My favourite part

It was around April 2013, the GD-PI results for the first batch of CAT students that I mentored were expected at anytime. One of the students with whom I had spent quite some time called and said — Tony…IIM-B…then a pause…converted! I leapt out of the chair and screamed YES!, my other arm outstretched.

This is always the best part, the moment a student succeeds. Nothing tastes like success, only in this case, it is not your own but somebody else’s.

When I look back, I did not leap and scream years ago, when I came to know of my own result that I had made it!


The world needs great teachers

There was a time in this country and in our culture when being a teacher was a mark of distinction — the word guru itself means the one who dispels darkness; we have hymns equating the guru with all three gods.

Not just in myths with Dronacharya & Arjuna but everywhere there have been legends of great teacher-taught relationships from Chanakya & Chandragupta to Socrates & Plato.

We live in a different world now, a world that talks about technology, inverted classrooms and self-learning. I am more than sure that technology can really make things better but that does not mean that we can do with fewer teachers.

There is something about being in the presence of a great teacher that makes us want to be better than the individuals we are. I have had the privilege of experiencing this a few times.

I hope that more and more youngsters seriously start taking teaching as a profession. It’s a very fulfilling profession and what better day to say it out loud than today — the birth anniversary of another President, another Teacher.

Happy Teachers’ Day my fellow mentors, motivators & guides!

CAT 2017: How to increase your DI-LR percentile – Part I

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CAT Strat / DI-LR Strat

After the previous post a few of you had commented saying that you are eagerly awaiting the post on the DI-LR section. The earnestness is understandable since most of you who are facing the SimCATs will know that the DI-LR section is one that will make or break your CAT.

If it goes well, you will take that confidence into the QA section finish strong. If your performance on the DI-LR section goes south then you will start feeling the fatigue of 120 minutes of testing and will fade away in the last section. The latter was the case with most test-takers last year. Read More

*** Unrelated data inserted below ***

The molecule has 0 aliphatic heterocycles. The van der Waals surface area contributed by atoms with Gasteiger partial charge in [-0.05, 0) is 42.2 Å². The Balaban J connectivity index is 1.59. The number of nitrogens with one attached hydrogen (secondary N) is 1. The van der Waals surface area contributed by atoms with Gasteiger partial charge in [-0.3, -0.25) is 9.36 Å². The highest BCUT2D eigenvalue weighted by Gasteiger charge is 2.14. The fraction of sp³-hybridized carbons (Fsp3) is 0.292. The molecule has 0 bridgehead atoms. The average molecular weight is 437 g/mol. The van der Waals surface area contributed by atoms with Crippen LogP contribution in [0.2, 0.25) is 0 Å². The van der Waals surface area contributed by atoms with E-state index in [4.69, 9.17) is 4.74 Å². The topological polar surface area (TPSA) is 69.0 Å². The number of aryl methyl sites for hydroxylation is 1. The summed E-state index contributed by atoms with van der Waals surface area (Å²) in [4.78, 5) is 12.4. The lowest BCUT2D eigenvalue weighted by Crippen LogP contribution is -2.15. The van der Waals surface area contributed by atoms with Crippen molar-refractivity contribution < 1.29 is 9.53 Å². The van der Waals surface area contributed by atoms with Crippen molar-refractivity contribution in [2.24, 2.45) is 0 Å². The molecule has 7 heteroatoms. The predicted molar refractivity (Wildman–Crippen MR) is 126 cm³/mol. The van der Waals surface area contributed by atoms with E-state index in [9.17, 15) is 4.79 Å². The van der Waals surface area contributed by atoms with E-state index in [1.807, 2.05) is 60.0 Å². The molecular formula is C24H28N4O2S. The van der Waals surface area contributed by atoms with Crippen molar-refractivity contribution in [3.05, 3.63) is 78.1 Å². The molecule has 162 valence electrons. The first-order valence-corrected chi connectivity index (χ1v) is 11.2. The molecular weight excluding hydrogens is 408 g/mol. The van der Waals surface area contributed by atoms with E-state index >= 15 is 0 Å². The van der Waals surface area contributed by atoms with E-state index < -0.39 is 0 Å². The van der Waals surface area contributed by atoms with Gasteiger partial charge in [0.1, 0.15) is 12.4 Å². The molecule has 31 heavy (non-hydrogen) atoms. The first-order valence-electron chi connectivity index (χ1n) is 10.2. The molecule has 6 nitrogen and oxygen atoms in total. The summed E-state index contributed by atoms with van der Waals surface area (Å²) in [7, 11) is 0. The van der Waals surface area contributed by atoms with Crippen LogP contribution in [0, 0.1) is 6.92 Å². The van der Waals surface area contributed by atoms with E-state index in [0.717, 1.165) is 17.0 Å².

CAT 2017: How to improve your QA percentile – Part III

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CAT Strat / Quant Strat

In the previous two posts we took at a look at the first two building blocks to increase your score and percentile on CAT Quant — Accuracy & Question Selection. In this post we will look at the third building block — if the first two blocks provide the impetus towards the higher score, this block is the one from where you take off towards a higher score — Speed. Read More

CAT 2017: How to improve your QA percentile – Part II

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CAT Strat / Quant Strat

In the first part of this post we covered on the first building block to achieve higher scores and percentiles on CAT QA — accuracy. In this post we will take up the next one — selection.

QA is the section that gets the maximum attention of test-takers of all stripes and there is always a litany of frustrations and queries that plagues aspirants —

  • I am good at Math and like Math but my score just does not seem to go up!
  • Should one attempt the long Arithmetic questions?
  • I feel every problem is do-able!
  • I get stuck for long with one problem without realising it
  • I realise there were many problems I could have solved when I analyse the test

The answer to all of these questions lies in the way you select questions and the way you navigate between them. Read More

CAT 2017: How to improve your QA percentile – I

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CAT Strat / Quant Strat

Unlike the other two sections QA is a section that has a direct link to what you have done in school and college. Most of the topics that are asked on the CAT have also been a part of school curriculum. This I feel is the biggest roadblock in front of test-takers wanting to achieve higher scores on the CAT Quant irrespective of their relationship with Quant with high Math scores during X and XII exams not having any direct correlation with ability on the CAT QA.

Read More

CAT 2017: Setting the right targets on your way to a 99 percentile

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CAT / CAT Strat / Motivation